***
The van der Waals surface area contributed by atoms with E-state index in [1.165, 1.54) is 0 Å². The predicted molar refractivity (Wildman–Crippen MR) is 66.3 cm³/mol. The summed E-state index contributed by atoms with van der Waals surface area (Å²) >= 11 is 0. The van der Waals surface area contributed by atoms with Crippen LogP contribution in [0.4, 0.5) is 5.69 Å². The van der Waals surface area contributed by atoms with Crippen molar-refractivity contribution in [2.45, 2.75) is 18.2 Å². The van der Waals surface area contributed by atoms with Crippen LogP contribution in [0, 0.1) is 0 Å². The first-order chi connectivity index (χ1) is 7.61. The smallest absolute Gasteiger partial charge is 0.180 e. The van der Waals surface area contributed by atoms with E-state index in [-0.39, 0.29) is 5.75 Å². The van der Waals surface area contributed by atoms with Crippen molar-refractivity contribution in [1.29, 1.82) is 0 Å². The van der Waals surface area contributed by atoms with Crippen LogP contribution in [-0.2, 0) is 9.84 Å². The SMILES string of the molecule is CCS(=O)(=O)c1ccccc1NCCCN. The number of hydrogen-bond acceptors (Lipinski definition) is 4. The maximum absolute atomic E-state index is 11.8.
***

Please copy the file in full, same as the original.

The van der Waals surface area contributed by atoms with E-state index in [1.165, 1.54) is 0 Å². The predicted molar refractivity (Wildman–Crippen MR) is 66.3 cm³/mol. The summed E-state index contributed by atoms with van der Waals surface area (Å²) >= 11 is 0. The van der Waals surface area contributed by atoms with Crippen LogP contribution in [0.4, 0.5) is 5.69 Å². The van der Waals surface area contributed by atoms with Crippen molar-refractivity contribution in [2.45, 2.75) is 18.2 Å². The van der Waals surface area contributed by atoms with Crippen LogP contribution in [0, 0.1) is 0 Å². The first-order chi connectivity index (χ1) is 7.61. The smallest absolute Gasteiger partial charge is 0.180 e. The van der Waals surface area contributed by atoms with E-state index in [-0.39, 0.29) is 5.75 Å². The van der Waals surface area contributed by atoms with Crippen molar-refractivity contribution in [1.29, 1.82) is 0 Å². The van der Waals surface area contributed by atoms with Crippen LogP contribution in [-0.2, 0) is 9.84 Å². The SMILES string of the molecule is CCS(=O)(=O)c1ccccc1NCCCN. The number of hydrogen-bond acceptors (Lipinski definition) is 4. The maximum absolute atomic E-state index is 11.8.